Wrought magnesium alloys are attractive for automotive industry applications due to their low density and high specific strength. However, commercial magnesium alloys, such as AZ31B sheet usually have poor formability at room temperature due to limited activity of slip systems. Additionally, due to the twinning deformation mechanism activated in specific loading directions, magnesium alloys exhibit an asymmetric stress-strain response in uniaxial tension and compression tests. The formability of magnesium alloys can be improved by deforming at elevated temperatures; however, warm forming requires more complex tooling setup which increases the cost of the forming operation. Alternatively, the formability can be improved by the addition of rare-earth elements such as Ce, Nd, Y and Gd, for example, which have been shown to weaken the basal texture. The aim of this work is to compare and identify the effect of initial crystallographic texture on the mechanical response of commercial AZ31B-O and rare-earth ZEK100 magnesium alloy sheets in light of known deformation mechanisms operating at different orientations and strain rates. Tensile and compression testing was performed on AZ31B and ZEK100 sheets along different directions to characterize the material response under a wide range of temperature (23-250°C) and strain rate (0.001s-1-1000s-1). A digital image correlation system (DIC) was used to capture the evolution of plastic strain during the deformation. Three point bend tests were also performed on the AZ31B samples and surface strain on the tensile surface of the bend was measured using the DIC method. The instantaneous R-values and their evolution with respect to the plastic strain were measured from the tensile and compressive DIC data. The ZEK100 sheet exhibits strong in-plane anisotropy both in tension and compression as the orientation changes from the RD to TD. The low to high strain rate experiments reveal a significant orientation dependence of the strain rate sensitivity of ZEK100. In contrast, the rate sensitivity of AZ31B, while pronounced, does not depend upon loading direction. In the RD, the rate sensitivity of ZEK100 is manifest in significant changes in yield strength, but only mild changes in hardening rate. In contrast, along the TD, the yield strength is not affected by strain rate, while the hardening rate increases significantly with strain rate. This behavior is attributed to different deformation mechanisms being activated at different strain rates depending on the load path, sheet orientation and texture. As temperature is increased, the degree of anisotropy and asymmetry is reduced for both alloys.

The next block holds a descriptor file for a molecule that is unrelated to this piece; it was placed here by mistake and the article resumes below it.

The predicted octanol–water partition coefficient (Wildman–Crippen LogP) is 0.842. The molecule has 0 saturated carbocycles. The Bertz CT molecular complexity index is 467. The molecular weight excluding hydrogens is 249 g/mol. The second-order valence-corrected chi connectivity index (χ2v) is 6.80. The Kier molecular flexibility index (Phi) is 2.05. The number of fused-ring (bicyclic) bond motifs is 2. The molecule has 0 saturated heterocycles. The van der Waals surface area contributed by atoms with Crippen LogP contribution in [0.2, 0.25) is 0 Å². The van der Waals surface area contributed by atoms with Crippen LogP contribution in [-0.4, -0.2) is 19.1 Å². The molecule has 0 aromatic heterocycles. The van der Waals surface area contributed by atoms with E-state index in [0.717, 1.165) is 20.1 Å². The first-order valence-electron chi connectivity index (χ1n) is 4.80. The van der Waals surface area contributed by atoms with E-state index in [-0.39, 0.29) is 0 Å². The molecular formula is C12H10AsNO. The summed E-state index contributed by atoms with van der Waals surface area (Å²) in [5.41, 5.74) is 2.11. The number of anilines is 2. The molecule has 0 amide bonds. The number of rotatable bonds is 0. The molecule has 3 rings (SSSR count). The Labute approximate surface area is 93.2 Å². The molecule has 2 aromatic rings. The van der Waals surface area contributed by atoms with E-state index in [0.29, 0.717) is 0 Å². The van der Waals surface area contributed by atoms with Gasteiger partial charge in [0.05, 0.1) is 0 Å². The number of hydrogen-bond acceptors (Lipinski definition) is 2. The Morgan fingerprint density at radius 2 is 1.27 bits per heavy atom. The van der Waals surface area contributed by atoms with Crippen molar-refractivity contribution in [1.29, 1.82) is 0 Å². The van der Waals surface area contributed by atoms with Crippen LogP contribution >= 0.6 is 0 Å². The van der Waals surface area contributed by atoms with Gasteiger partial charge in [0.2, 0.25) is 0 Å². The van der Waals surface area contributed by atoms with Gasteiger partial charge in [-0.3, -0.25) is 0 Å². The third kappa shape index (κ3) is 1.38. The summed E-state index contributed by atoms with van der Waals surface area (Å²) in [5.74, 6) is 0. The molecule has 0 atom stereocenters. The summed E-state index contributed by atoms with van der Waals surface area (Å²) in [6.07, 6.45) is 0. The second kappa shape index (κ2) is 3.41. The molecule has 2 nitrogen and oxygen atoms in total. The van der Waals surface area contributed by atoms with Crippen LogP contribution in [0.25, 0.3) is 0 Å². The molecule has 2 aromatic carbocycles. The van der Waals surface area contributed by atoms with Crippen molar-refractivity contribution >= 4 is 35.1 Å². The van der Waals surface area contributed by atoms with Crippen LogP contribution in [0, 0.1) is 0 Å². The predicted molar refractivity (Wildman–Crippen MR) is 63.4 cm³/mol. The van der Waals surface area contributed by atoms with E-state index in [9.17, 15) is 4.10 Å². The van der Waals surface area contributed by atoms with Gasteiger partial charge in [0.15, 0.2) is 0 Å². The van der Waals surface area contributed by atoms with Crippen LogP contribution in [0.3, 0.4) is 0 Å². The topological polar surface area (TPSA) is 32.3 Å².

An evolving asymmetric/anisotropic continuum-based approach, adopting Cazacu-Plunkett-Barlat (CPB) yield surfaces, is proposed to model the complex behavior of magnesium alloys at room and elevated temperatures. The model shows that the material response of AZ31B at room temperature is highly anisotropic and asymmetric; while a minor asymmetry between uniaxial tension and compression results is predicted at elevated temperature, consistent with experimental data. The proposed material model is used to simulate 3-point bending experiments on AZ31B and predict both the load-displacement response as well as the distribution of strains on the outer bend radius. The results of the simulation using the new “evolving continuum model” compare well with experimental data over predictions using other material models such as classical von Mises and non-evolving CPB based models.